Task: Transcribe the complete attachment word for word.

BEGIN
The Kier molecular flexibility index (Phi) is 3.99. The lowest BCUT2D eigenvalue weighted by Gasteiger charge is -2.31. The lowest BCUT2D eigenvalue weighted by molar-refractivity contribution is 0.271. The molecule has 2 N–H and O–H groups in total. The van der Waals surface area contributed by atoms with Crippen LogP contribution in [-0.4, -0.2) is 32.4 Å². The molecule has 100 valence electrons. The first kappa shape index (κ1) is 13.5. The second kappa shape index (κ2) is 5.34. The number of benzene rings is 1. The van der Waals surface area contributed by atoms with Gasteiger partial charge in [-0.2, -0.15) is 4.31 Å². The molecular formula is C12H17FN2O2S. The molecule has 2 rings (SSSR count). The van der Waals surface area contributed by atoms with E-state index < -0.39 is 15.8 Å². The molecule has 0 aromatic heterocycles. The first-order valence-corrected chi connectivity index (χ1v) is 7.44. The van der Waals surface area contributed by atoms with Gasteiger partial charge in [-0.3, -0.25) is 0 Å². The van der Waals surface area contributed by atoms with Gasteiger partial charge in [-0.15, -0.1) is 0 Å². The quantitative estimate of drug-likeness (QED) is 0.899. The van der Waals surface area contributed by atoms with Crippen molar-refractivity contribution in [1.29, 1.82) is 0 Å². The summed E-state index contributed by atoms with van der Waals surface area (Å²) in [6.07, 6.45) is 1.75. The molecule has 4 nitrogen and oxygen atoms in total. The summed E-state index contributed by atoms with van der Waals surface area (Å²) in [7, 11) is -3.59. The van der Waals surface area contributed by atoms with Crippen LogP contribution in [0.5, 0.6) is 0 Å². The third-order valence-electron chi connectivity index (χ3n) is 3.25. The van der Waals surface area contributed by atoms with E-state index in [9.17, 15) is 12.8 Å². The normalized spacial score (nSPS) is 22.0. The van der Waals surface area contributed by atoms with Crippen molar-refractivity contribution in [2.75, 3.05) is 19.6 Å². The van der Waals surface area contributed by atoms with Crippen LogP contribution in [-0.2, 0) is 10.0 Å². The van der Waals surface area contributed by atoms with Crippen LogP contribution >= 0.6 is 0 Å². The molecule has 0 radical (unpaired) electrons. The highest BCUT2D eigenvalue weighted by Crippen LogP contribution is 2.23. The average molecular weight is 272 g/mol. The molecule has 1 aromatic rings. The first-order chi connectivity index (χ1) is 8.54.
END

The Kier molecular flexibility index (Phi) is 3.99. The lowest BCUT2D eigenvalue weighted by Gasteiger charge is -2.31. The lowest BCUT2D eigenvalue weighted by molar-refractivity contribution is 0.271. The molecule has 2 N–H and O–H groups in total. The van der Waals surface area contributed by atoms with Crippen LogP contribution in [-0.4, -0.2) is 32.4 Å². The molecule has 100 valence electrons. The first kappa shape index (κ1) is 13.5. The second kappa shape index (κ2) is 5.34. The number of benzene rings is 1. The van der Waals surface area contributed by atoms with Gasteiger partial charge in [-0.2, -0.15) is 4.31 Å². The molecular formula is C12H17FN2O2S. The molecule has 2 rings (SSSR count). The van der Waals surface area contributed by atoms with E-state index < -0.39 is 15.8 Å². The molecule has 0 aromatic heterocycles. The first-order valence-corrected chi connectivity index (χ1v) is 7.44. The van der Waals surface area contributed by atoms with Gasteiger partial charge in [-0.3, -0.25) is 0 Å². The van der Waals surface area contributed by atoms with Gasteiger partial charge in [-0.15, -0.1) is 0 Å². The quantitative estimate of drug-likeness (QED) is 0.899. The van der Waals surface area contributed by atoms with Crippen molar-refractivity contribution in [1.29, 1.82) is 0 Å². The summed E-state index contributed by atoms with van der Waals surface area (Å²) in [6.07, 6.45) is 1.75. The molecule has 4 nitrogen and oxygen atoms in total. The summed E-state index contributed by atoms with van der Waals surface area (Å²) in [7, 11) is -3.59. The van der Waals surface area contributed by atoms with Crippen LogP contribution in [0.5, 0.6) is 0 Å². The third-order valence-electron chi connectivity index (χ3n) is 3.25. The van der Waals surface area contributed by atoms with E-state index in [9.17, 15) is 12.8 Å². The normalized spacial score (nSPS) is 22.0. The van der Waals surface area contributed by atoms with Crippen molar-refractivity contribution in [2.75, 3.05) is 19.6 Å². The van der Waals surface area contributed by atoms with Crippen LogP contribution in [-0.2, 0) is 10.0 Å². The van der Waals surface area contributed by atoms with Crippen LogP contribution >= 0.6 is 0 Å². The molecule has 0 radical (unpaired) electrons. The highest BCUT2D eigenvalue weighted by Crippen LogP contribution is 2.23. The average molecular weight is 272 g/mol. The molecule has 1 aromatic rings. The first-order chi connectivity index (χ1) is 8.54.